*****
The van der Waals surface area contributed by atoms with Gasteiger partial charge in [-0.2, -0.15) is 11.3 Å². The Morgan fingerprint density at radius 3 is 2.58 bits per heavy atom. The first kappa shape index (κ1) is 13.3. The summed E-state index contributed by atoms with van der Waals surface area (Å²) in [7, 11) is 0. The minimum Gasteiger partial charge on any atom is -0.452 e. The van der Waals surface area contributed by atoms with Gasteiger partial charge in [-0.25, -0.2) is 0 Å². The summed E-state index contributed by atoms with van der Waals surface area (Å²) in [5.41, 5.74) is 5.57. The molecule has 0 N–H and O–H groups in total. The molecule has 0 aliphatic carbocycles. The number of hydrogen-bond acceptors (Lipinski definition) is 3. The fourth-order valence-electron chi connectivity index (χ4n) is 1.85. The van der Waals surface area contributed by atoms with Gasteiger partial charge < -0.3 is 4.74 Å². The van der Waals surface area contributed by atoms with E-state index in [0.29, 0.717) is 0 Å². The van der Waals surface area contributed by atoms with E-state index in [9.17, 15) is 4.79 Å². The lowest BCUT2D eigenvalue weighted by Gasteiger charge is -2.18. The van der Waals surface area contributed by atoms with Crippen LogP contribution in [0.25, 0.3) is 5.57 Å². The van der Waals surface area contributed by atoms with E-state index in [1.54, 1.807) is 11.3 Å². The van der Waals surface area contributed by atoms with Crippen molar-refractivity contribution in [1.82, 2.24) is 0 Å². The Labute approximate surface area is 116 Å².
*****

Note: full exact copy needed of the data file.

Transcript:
The van der Waals surface area contributed by atoms with Gasteiger partial charge in [-0.2, -0.15) is 11.3 Å². The Morgan fingerprint density at radius 3 is 2.58 bits per heavy atom. The first kappa shape index (κ1) is 13.3. The summed E-state index contributed by atoms with van der Waals surface area (Å²) in [7, 11) is 0. The minimum Gasteiger partial charge on any atom is -0.452 e. The van der Waals surface area contributed by atoms with Gasteiger partial charge in [-0.25, -0.2) is 0 Å². The summed E-state index contributed by atoms with van der Waals surface area (Å²) in [5.41, 5.74) is 5.57. The molecule has 0 N–H and O–H groups in total. The molecule has 0 aliphatic carbocycles. The number of hydrogen-bond acceptors (Lipinski definition) is 3. The fourth-order valence-electron chi connectivity index (χ4n) is 1.85. The van der Waals surface area contributed by atoms with Gasteiger partial charge < -0.3 is 4.74 Å². The van der Waals surface area contributed by atoms with E-state index in [0.29, 0.717) is 0 Å². The van der Waals surface area contributed by atoms with E-state index in [9.17, 15) is 4.79 Å². The lowest BCUT2D eigenvalue weighted by Gasteiger charge is -2.18. The van der Waals surface area contributed by atoms with Crippen LogP contribution in [0.25, 0.3) is 5.57 Å². The van der Waals surface area contributed by atoms with E-state index in [1.54, 1.807) is 11.3 Å². The van der Waals surface area contributed by atoms with Crippen molar-refractivity contribution in [1.82, 2.24) is 0 Å². The Labute approximate surface area is 116 Å².